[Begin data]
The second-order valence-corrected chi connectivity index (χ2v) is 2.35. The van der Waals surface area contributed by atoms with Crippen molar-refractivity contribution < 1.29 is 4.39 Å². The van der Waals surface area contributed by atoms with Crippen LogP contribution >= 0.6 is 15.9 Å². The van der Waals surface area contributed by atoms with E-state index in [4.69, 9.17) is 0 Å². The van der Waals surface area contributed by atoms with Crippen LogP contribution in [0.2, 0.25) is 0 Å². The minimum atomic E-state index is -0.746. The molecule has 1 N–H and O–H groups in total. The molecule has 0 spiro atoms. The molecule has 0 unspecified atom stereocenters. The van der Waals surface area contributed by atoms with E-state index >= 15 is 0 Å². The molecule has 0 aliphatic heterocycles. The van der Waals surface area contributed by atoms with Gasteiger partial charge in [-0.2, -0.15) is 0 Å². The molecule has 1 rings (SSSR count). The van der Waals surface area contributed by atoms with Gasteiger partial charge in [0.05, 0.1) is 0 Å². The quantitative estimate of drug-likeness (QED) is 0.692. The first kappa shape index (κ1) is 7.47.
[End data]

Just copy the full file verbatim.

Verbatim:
The second-order valence-corrected chi connectivity index (χ2v) is 2.35. The van der Waals surface area contributed by atoms with Crippen molar-refractivity contribution < 1.29 is 4.39 Å². The van der Waals surface area contributed by atoms with Crippen LogP contribution >= 0.6 is 15.9 Å². The van der Waals surface area contributed by atoms with E-state index in [4.69, 9.17) is 0 Å². The van der Waals surface area contributed by atoms with Crippen LogP contribution in [0.2, 0.25) is 0 Å². The minimum atomic E-state index is -0.746. The molecule has 1 N–H and O–H groups in total. The molecule has 0 spiro atoms. The molecule has 0 unspecified atom stereocenters. The van der Waals surface area contributed by atoms with E-state index >= 15 is 0 Å². The molecule has 0 aliphatic heterocycles. The van der Waals surface area contributed by atoms with Gasteiger partial charge in [-0.2, -0.15) is 0 Å². The molecule has 1 rings (SSSR count). The van der Waals surface area contributed by atoms with Gasteiger partial charge in [0.05, 0.1) is 0 Å². The quantitative estimate of drug-likeness (QED) is 0.692. The first kappa shape index (κ1) is 7.47.